Streaming ETL is cool, but let’s try something more advanced: aggregations. Instead of sending all events to a topic as output, we’ll roll up events into fixed windows of one-hour duration based on their timestamp. Inside each one-hour window, we’ll get a count of the number of events grouped by user ID.

(def service
  (-> (new-service)
      (input-topic "events")
      (f/= :event :page-view)
      (string-starts-with? [:context :url] "https://pyroclast.io")
      (parse-datetime :timestamp "YYY-MM-dd'T'HH:mm:ss.SSSZ")
      (aggregate-together
       [{:name "hourly-page-views"
         :aggregate (a/count (fixed-windows-of 1 :hour :timestamp))}]
       :user-id)))

In this example, we make two additions. First, we parse our string timestamp into milliseconds since the Unix epoch. Second, we aggregate under the alias “hourly-page-views”. Aggregates are given names as a service can host multiple aggregates, and we can query them individually by name.

(deftest aggregate-page-views-test
  (testing "1 hour fixed aggregates grouped by user ID."
    (let [config {:endpoint "http://127.0.0.1:12000"}
          expected {:aggregates
                    {"hourly-page-views"
                     {:contents
                      {"sally"
                       [{:bounds ["2017-06-29T16:00:00.000-00:00"
                                  "2017-06-29T16:59:99.999-00:00"]
                         :value 1}

                        {:bounds ["2017-06-20T18:00:00.000-00:00"
                                  "2017-06-20T18:59:99.999-00:00"]
                         :value 1}]

                       "fred"
                       [{:bounds ["2017-06-28T16:00:00.000-00:00"
                                  "2017-06-28T16:59:59.999-00:00"]
                         :value 3}]}}}}
          result (simulate! config service records)]
      (is (:success? result))
      (is (= expected (get-in result [:result :aggregates]))))))

Roaming returns a map of keys group identifier (user ID) and values aggregates. For our data set, Sally had two separate one-hour windows with page visits, of one visit each. All of Fred’s page visits occurred in the same one-hour window, three times in total. Notice that the last record for Sally is back-dated more than a week behind the others. This doesn’t confuse Pyroclast as it bases its windowing on the event timestamp, not the time at which Pyroclast first saw the record.

Idiomatic usage

Roaming has been designed to be incredibly light on the SDK, meaning that each programming language can choose to present itself in the most idiomatic way possible. In Clojure, functional composition is fashionable. If we wanted to write multiple services only over pageviews to the main site, we can write a function that takes a service, applies the necessary steps, then returns that service. That function can be substituted and reused.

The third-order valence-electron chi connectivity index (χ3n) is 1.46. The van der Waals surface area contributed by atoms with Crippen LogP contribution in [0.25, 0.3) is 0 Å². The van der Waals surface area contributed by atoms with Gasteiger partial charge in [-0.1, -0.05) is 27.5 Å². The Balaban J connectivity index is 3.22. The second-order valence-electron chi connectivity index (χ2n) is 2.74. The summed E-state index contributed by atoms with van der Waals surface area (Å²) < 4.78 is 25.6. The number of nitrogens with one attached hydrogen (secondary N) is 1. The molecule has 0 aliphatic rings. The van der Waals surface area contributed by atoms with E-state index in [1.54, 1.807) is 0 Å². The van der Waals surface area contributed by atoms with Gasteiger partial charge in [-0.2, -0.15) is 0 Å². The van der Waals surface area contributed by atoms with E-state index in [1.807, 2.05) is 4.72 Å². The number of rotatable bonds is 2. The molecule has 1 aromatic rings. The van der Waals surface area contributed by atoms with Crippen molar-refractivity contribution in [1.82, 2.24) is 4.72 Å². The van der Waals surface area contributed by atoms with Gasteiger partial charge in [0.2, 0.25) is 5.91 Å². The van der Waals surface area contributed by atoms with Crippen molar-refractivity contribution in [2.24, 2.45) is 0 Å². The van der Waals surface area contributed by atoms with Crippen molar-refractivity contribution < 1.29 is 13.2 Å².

;; Only main page visits.
(defn only-main-site-page-views [service]
  (-> service
     (filters/= :event :page-view)
      (filters/string-starts-with? [:context :url] "https://pyroclast.io")))

;; Roll up 1 hour intervals.
(defn hourly-page-views [service timestamp]
  (agg/aggregate-together
   service
   [{:name "hourly-page-views"
     :aggregate (agg/count (agg/fixed-windows-of 1 :hour timestamp))}]
   :user-id))

;; Shareable timestamp parser.
(defn parse-timestamp [service timestamp]
  (t/parse-datetime timestamp "YYY-MM-dd'T'HH:mm:ss.SSSZ"))

;; Reuse our functions.
(-> (s/new-service)
    (topic/input-topic "events")
    (only-main-site-page-views)
    (parse-timestamp :timestamp)
    (hourly-page-views :timestamp))

Exceptions and debugging

Sometimes you’re going to make mistakes. You might typo a key name or reference a non-existent field. When a record cause an exception, Roaming halts execution and returns with the exception, the original record that set off the failure, and the call-site that the failure transpired.

{:success? false
 :reason "simulation-threw-exception"
 :offending-record
 {:user-id "532553"
  :event "page-view"
  :timestamp "not a timestamp!"
  :context {:url "https://pyroclast.io/console"}}
 :offending-function "io.pyroclast.task-bundles.parse-datetime/parse-datetime"
 :exception-cause "clojure.lang.ExceptionInfo: Invalid format: \"not a timestamp!\""
 :stack-trace
 ["org.joda.time.format.DateTimeFormatter.parseDateTime(DateTimeFormatter.java:945)"
  "clj_time.format$parse.invokeStatic(format.clj:160)"
  "clj_time.format$parse.invoke(format.clj:156)"
  "io.pyroclast.task_bundles.parse_datetime$parse_datetime$fn__58062.invoke(parse_datetime.cljc:37)"
  "io.pyroclast.functions$update_keys.invokeStatic(functions.cljc:7)"
  "io.pyroclast.functions$update_keys.invoke(functions.cljc:6)"
  "io.pyroclast.task_bundles.parse_datetime$parse_datetime.invokeStatic(parse_datetime.cljc:33)"
  "io.pyroclast.task_bundles.parse_datetime$parse_datetime.invoke(parse_datetime.cljc:32)"]}

Go hosted & distributed when you’re ready

Roaming is great for local development. Services are run in a deterministic, single threaded environment optimized for speedy launch times. At some point, you’ll want to run your service in a real production-grade environment. Of course, we make this easy. Using the SDK, you can install your service to run on Pyroclast proper in a fully distributed mode. No changes need to be made to your service to do this. Simply instantiate the client with your API keys and deploy.

(create-service! config "page-views-roll-up" service)

(deploy! config "page-views-roll-up" "production")

Try it today

Roaming is available in our private beta program. Sign up to access the beta today.